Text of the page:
From The Archives
Open To The Public
c. 1700 Federal
Mount Harmon Plantation
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During the seventh and eighteenth centuries, Mount Harmon prospered as a tobacco plantation. As you drive down the two-mile lane, through the tunnel formed by Osage orange trees, you will appreciate the isolation of those times, when transportation moved most freely by water. Three of the owners during the period had their own schooners to transport tobacco to the British Isles and return with furnishings and necessities for the house and farm.
James Louttit, a Scotsman who bought Mount Harmon in 1760, called his schooner the "Bee". He, his irish wife Mary George, and their descendants lived in Mount Harmon from 1760 to 1810. Their families' coats of arms are displayed on the gate posts. Subsequently, the plantation passed into another branch of the family.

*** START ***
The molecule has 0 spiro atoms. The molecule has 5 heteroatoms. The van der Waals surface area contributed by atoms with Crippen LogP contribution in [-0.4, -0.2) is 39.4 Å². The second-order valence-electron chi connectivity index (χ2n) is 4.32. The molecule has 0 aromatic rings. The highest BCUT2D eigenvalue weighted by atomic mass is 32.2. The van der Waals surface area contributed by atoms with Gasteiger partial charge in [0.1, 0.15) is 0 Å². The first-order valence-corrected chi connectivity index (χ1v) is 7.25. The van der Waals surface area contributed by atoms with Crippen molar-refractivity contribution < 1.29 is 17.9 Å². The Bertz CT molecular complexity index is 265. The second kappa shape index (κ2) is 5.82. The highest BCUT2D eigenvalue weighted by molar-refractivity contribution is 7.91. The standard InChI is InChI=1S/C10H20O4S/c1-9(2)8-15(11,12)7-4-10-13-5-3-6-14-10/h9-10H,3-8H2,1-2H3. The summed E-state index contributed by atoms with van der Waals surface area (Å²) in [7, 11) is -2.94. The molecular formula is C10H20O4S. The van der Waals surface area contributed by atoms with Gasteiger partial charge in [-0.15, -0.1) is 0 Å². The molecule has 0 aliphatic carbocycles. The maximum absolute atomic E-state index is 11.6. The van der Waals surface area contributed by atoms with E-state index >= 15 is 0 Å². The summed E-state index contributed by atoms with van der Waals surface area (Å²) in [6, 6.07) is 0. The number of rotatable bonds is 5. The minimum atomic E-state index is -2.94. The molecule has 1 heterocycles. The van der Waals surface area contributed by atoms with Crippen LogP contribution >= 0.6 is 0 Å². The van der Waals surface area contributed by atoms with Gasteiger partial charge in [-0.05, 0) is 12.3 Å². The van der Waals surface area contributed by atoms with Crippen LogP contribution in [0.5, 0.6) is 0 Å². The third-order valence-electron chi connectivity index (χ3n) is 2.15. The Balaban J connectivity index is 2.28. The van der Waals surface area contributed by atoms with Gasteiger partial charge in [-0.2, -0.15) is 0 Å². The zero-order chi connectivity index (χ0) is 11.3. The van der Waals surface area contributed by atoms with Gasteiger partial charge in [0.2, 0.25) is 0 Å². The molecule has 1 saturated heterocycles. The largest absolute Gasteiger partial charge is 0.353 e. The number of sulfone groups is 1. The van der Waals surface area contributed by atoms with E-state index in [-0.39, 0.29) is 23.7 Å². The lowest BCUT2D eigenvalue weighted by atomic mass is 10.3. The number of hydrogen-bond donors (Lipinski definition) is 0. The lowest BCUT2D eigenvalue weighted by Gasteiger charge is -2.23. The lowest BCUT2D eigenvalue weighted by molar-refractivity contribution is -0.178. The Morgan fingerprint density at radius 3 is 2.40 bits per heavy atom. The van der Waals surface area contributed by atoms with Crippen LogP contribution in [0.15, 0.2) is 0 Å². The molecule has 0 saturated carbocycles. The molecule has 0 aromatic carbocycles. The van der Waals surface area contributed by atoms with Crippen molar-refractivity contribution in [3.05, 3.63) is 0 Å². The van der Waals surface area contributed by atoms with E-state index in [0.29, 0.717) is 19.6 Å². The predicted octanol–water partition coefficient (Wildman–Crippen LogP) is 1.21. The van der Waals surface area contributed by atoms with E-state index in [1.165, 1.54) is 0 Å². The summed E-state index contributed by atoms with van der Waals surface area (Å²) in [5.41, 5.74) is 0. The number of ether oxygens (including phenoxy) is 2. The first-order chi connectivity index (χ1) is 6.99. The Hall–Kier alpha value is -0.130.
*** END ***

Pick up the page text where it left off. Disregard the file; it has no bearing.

In 1817, Mount Harmon became the property of Sidney George Fisher. He is known today for his copious diaries in which he describes society, plantation life and agriculture in the nineteenth century. In 1927, at the death of his son, a historian who spelled his name Sydney George Fisher, Mount Harmon passed out of the family.
Archived in October, 2010